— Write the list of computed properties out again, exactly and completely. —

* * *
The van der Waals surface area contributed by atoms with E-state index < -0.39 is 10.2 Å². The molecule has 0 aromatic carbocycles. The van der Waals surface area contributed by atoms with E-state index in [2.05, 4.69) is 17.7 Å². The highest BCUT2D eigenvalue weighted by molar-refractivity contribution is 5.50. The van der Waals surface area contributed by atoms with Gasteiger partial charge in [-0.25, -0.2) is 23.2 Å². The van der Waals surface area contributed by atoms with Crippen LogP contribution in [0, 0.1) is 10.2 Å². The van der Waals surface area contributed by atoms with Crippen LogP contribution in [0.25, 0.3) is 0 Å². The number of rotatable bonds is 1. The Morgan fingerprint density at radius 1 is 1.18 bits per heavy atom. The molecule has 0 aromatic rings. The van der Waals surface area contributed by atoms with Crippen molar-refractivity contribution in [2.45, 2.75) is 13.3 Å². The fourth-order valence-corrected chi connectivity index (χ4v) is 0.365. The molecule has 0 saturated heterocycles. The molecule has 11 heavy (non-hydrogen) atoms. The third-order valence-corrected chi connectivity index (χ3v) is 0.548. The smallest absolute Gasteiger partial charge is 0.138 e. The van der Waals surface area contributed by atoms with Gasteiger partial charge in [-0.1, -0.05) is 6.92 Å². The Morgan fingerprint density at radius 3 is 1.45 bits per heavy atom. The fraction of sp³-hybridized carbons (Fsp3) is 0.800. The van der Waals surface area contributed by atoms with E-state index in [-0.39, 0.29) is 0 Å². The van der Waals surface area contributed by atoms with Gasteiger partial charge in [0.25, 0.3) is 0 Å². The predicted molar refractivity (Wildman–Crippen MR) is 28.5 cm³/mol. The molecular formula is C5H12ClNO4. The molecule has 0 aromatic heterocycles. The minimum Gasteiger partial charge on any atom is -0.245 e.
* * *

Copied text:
The van der Waals surface area contributed by atoms with E-state index < -0.39 is 10.2 Å². The molecule has 0 aromatic carbocycles. The van der Waals surface area contributed by atoms with E-state index in [2.05, 4.69) is 17.7 Å². The highest BCUT2D eigenvalue weighted by molar-refractivity contribution is 5.50. The van der Waals surface area contributed by atoms with Gasteiger partial charge in [-0.25, -0.2) is 23.2 Å². The van der Waals surface area contributed by atoms with Crippen LogP contribution in [0, 0.1) is 10.2 Å². The van der Waals surface area contributed by atoms with Crippen LogP contribution in [0.25, 0.3) is 0 Å². The number of rotatable bonds is 1. The Morgan fingerprint density at radius 1 is 1.18 bits per heavy atom. The molecule has 0 aromatic rings. The van der Waals surface area contributed by atoms with Crippen molar-refractivity contribution in [2.45, 2.75) is 13.3 Å². The fourth-order valence-corrected chi connectivity index (χ4v) is 0.365. The molecule has 0 saturated heterocycles. The molecule has 11 heavy (non-hydrogen) atoms. The third-order valence-corrected chi connectivity index (χ3v) is 0.548. The smallest absolute Gasteiger partial charge is 0.138 e. The van der Waals surface area contributed by atoms with Gasteiger partial charge in [-0.1, -0.05) is 6.92 Å². The Morgan fingerprint density at radius 3 is 1.45 bits per heavy atom. The fraction of sp³-hybridized carbons (Fsp3) is 0.800. The van der Waals surface area contributed by atoms with E-state index in [-0.39, 0.29) is 0 Å². The van der Waals surface area contributed by atoms with Gasteiger partial charge in [0.25, 0.3) is 0 Å². The predicted molar refractivity (Wildman–Crippen MR) is 28.5 cm³/mol. The molecular formula is C5H12ClNO4. The molecule has 0 aromatic heterocycles. The minimum Gasteiger partial charge on any atom is -0.245 e.